The real test, however, is to find value for the enterprise in social software, and then convince decision makers that social networking tools can make an impact and that they are more than toys.  Social networking tools have the potential to impact knowledge worker productivity, efficiency, and effectiveness, and if deployed in concert with other tools and in compliance with the one environment rule to enable friction free knowledge sharing, then tools such as Socialcast may well become part of the glue that holds an organization together.

Cody Burke is a senior analyst at Basex.

Cutting the Cord: Can we really work off the grid?

Friday, August 22nd, 2008 by Cody Burke

In the knowledge economy, the theory is that through the combination of knowledge and cognitive ability, and aided by technological tools such as laptops, mobile devices, and wireless access, we are now free to work from wherever and whenever we want.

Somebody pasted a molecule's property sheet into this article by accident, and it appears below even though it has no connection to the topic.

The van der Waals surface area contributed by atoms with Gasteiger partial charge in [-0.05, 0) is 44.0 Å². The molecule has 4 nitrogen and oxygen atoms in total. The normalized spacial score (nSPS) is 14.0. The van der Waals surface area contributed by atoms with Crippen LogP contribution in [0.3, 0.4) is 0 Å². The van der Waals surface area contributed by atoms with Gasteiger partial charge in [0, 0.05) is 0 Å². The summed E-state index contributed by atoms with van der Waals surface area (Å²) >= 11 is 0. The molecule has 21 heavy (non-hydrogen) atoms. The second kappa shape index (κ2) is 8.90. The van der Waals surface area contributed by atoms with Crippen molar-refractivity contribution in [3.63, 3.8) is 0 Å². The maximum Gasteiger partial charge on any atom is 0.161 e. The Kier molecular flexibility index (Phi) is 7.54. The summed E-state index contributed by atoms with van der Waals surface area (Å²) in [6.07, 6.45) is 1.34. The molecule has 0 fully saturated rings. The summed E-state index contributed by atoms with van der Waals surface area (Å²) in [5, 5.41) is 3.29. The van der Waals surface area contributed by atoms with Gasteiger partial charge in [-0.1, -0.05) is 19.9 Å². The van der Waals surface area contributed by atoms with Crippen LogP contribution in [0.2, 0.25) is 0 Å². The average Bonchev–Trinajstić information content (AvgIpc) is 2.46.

For knowledge workers who find themselves in situations without internet access, a mobile device used as an improvised modem can be a lifesaver.  But how well does this backup plan work?  Can a knowledge worker stay connected and work remotely by mobile device alone?

As a test, I set out to work from home, using a Palm Centro running on the Sprint network as my sole point of internet access.  In addition, to further simulate the conditions of a knowledge worker “in the wild”, I would attempt to use it as my only phone line, for everything from internal meetings to external conference calls.